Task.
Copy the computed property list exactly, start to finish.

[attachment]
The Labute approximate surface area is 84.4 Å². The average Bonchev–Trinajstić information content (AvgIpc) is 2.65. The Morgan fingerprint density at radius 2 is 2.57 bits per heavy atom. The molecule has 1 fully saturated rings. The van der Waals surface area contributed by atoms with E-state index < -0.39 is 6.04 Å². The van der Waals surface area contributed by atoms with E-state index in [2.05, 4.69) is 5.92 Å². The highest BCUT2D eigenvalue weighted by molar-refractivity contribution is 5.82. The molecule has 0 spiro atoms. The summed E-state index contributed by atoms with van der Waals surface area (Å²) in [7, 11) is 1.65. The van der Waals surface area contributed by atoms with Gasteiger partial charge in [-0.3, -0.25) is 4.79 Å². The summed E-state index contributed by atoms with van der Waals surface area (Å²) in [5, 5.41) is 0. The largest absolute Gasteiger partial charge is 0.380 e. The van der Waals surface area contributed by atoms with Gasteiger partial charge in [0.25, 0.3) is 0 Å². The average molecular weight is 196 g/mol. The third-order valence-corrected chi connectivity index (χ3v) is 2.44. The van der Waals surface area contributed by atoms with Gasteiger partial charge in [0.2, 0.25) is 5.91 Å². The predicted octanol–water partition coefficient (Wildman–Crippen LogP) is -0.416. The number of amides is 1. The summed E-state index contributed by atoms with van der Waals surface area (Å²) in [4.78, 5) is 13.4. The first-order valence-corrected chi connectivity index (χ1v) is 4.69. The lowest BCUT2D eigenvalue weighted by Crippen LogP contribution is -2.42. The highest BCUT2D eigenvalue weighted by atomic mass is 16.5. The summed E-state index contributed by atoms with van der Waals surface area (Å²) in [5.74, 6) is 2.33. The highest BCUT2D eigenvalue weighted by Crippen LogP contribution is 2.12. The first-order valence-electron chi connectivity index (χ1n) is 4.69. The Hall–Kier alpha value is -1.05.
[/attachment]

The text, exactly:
The Labute approximate surface area is 84.4 Å². The average Bonchev–Trinajstić information content (AvgIpc) is 2.65. The Morgan fingerprint density at radius 2 is 2.57 bits per heavy atom. The molecule has 1 fully saturated rings. The van der Waals surface area contributed by atoms with E-state index < -0.39 is 6.04 Å². The van der Waals surface area contributed by atoms with E-state index in [2.05, 4.69) is 5.92 Å². The highest BCUT2D eigenvalue weighted by molar-refractivity contribution is 5.82. The molecule has 0 spiro atoms. The summed E-state index contributed by atoms with van der Waals surface area (Å²) in [7, 11) is 1.65. The van der Waals surface area contributed by atoms with Gasteiger partial charge in [-0.3, -0.25) is 4.79 Å². The summed E-state index contributed by atoms with van der Waals surface area (Å²) in [5, 5.41) is 0. The largest absolute Gasteiger partial charge is 0.380 e. The van der Waals surface area contributed by atoms with Gasteiger partial charge in [0.25, 0.3) is 0 Å². The average molecular weight is 196 g/mol. The third-order valence-corrected chi connectivity index (χ3v) is 2.44. The van der Waals surface area contributed by atoms with Gasteiger partial charge in [0.2, 0.25) is 5.91 Å². The predicted octanol–water partition coefficient (Wildman–Crippen LogP) is -0.416. The number of amides is 1. The summed E-state index contributed by atoms with van der Waals surface area (Å²) in [4.78, 5) is 13.4. The first-order valence-corrected chi connectivity index (χ1v) is 4.69. The lowest BCUT2D eigenvalue weighted by Crippen LogP contribution is -2.42. The highest BCUT2D eigenvalue weighted by atomic mass is 16.5. The summed E-state index contributed by atoms with van der Waals surface area (Å²) in [5.74, 6) is 2.33. The highest BCUT2D eigenvalue weighted by Crippen LogP contribution is 2.12. The first-order valence-electron chi connectivity index (χ1n) is 4.69. The Hall–Kier alpha value is -1.05.